Moving forward after a divorce can be difficult in every way. Of course, some things simply take time, such as working through your emotions. However, there are other things you can take proactive steps towards, such as moving forward financially.
Cancel Joint Accounts
Cancel and close all joint checking, savings, credit, and other accounts with your ex-spouse. Any joint accounts that remain open are liabilities that can come back to hurt you. You don’t need to be responsible if your ex runs up charges on credit cards or overdrafts on your bank account.
Open New Accounts
Make a list of the accounts you had while married and replace them as soon as possible. Open new bank accounts, investment accounts, credit cards, and any other accounts you still need and will use. Depending on your circumstances, applying for new credit cards might make sense before you cancel joint accounts.
Check Your Credit Score
Check your credit score at all three major credit bureaus both during and after a divorce. You can obtain a free credit report. It is recommended that you get your score if you can. If you find errors or other issues on your credit report, contact the bureau immediately and get them resolved. Doing so is essential as it can impact your credit, causing you to pay more for all types of loans and insurance coverage. It might even make it hard for you to rent an apartment or get hired at a new job.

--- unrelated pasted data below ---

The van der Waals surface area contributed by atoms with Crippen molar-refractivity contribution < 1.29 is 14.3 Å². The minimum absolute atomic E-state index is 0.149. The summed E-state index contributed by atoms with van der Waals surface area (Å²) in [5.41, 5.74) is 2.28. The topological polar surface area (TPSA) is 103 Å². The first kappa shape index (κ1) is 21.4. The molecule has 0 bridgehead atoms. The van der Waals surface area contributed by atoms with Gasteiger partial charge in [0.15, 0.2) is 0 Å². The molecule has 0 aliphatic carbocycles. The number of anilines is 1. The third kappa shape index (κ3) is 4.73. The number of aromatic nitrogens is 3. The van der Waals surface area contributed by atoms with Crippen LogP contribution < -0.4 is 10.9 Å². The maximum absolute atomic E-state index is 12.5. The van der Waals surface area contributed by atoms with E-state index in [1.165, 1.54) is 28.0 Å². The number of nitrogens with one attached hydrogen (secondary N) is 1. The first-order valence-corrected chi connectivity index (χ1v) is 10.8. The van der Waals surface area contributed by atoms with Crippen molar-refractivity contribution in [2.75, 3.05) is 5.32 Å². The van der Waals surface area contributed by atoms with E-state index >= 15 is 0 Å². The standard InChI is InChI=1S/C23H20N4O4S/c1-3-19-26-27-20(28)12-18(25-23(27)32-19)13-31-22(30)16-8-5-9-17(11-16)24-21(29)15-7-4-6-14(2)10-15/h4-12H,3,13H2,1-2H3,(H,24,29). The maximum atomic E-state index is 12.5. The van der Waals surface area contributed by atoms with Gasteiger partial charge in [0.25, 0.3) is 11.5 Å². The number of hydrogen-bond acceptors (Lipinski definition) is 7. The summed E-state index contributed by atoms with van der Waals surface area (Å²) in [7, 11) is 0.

Changing the beneficiaries on your accounts post-divorce is critical. If you fail to do so, your ex might end up with your IRA, 401(k), and other assets after your death. Updating beneficiary designations is an easy process that typically only takes a few minutes and can be completed with a simple form. Most list a primary beneficiary and a contingent beneficiary. Suppose you have executed a new living trust. In that case, your estate attorney can tell you whom to list as the primary and contingent beneficiaries on your financial accounts.
Create an Emergency Fund
As a single individual, it’s imperative to have a cash safety net. Experts recommend that you have six months of living expenses in cash set aside in a bank account or ultra-short-term bond. This way, you have cash that you can easily access on a rainy day.
Retitle Your Assets
After your divorce, you may need to retitle several assets. For instance, if you owned your house in a trust with your spouse, you should retitle it in your name alone or in the name of a new living trust you create.
Need Help Moving Forward Financially After Divorce? Contact a Seasoned Divorce Attorney Today
These steps will help you establish your new finances and help you with a fresh start. You may have already done or started some of them. For the ones you haven’t completed, now is the time. If you need help or have questions about your post-divorce finances, a seasoned divorce attorney can help. Don’t hesitate to contact one today to get your new life off to a great start.